Three criteria must be met to create a bruise. The first criterion is that the force acting on the skin should be enough to cause blood vessels to rupture in it, but not to disrupt the integrity of the skin. The pressure of force is usually transmitted by a blunt object. Otherwise the skin would be damaged. The second criterion is the blood pressure, which should be high enough to allow seeping of the blood in the connective tissue of the skin. The third criterion is the location of the field of bleeding. The blood should seep out into the skin sufficiently close to the surface of the skin to be detected as a bruise. The bleeding into the skin can occur from broken blood vessels that form tiny red dots (called petechiae). The blood can also collect under the skin in larger flat areas (called purpura), or in a very large bruised area (called an ecchymosis).
How does a bruise heal?
As soon as the blood vessels under the skin are broken and a bruise is formed, the body immediately begins the process of healing. The blood seeping under the skin promptly clots to limit more bleeding, while the inflammatory reaction also starts at the same time. this is why bruises usually is associated with some form of edema or swelling of the area. Next, special cells are produced to ‘break down’ the blood clot under the skin into tiny fragments which are reabsorbed back by the body.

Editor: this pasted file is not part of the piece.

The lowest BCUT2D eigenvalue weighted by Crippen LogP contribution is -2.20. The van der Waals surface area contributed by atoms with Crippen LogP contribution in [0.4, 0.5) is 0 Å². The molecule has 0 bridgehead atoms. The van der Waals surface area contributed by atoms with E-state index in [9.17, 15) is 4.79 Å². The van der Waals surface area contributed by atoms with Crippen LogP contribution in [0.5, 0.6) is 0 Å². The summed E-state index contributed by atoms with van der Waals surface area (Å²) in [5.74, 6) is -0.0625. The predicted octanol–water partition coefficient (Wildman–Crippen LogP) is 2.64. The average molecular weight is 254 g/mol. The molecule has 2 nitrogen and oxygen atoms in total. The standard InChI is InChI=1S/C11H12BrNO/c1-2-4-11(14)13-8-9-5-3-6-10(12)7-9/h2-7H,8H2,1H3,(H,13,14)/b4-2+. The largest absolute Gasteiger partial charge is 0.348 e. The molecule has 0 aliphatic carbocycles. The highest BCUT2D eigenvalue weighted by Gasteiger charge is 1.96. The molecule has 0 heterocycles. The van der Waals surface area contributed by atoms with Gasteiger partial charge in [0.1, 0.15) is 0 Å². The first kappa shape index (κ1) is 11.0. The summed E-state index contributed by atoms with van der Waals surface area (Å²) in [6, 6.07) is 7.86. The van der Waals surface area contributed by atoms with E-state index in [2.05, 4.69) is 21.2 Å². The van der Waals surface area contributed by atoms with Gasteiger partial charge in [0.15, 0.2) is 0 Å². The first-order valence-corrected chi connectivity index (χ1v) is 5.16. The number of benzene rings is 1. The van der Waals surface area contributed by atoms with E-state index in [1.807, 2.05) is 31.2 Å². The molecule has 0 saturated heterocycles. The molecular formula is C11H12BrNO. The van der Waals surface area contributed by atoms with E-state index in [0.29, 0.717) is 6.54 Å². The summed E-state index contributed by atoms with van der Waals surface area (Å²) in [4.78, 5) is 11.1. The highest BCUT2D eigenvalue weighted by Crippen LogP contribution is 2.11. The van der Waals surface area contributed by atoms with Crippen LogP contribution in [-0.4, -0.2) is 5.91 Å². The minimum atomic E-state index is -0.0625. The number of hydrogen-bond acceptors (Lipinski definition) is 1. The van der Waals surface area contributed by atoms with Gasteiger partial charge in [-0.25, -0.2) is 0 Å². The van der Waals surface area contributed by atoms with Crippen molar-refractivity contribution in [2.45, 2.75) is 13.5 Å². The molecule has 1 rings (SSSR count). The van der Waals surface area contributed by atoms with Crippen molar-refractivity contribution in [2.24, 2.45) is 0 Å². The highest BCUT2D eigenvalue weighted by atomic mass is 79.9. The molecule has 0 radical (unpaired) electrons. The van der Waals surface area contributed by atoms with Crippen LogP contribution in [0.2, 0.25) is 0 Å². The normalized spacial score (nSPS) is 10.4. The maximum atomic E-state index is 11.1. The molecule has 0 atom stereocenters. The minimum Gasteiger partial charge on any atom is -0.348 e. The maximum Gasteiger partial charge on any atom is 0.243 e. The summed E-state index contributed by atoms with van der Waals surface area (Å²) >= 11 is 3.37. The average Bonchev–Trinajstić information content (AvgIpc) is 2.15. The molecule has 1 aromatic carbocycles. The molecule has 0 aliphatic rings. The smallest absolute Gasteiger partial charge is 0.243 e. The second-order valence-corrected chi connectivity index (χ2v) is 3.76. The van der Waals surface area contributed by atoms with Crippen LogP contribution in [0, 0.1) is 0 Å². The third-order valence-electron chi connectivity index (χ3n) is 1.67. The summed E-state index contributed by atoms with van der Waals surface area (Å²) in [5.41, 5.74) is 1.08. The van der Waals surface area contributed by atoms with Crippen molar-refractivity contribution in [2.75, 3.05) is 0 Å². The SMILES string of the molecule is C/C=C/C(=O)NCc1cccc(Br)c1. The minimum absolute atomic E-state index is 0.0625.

As soon as a bruise is formed, the blood under the skin makes it have a reddish color. Within hours, it will turn into a dark blue or purple color. As the bruise begins to heal it changes colors. The color change is due to the biochemical breakdown of hemoglobin that is found in the blood. As the different components of the blood are broken down, different colors will appear in the bruise. This color change will continue to occur until it gradually clears off and the skin returns to normal. This usually takes about 2 weeks to completely clear off.
What are the color changes noticed as a bruise heals?
The skin color affects the appearance of a bruise. People with medium skin tones have brighter bruises generally the people with darker skin tones.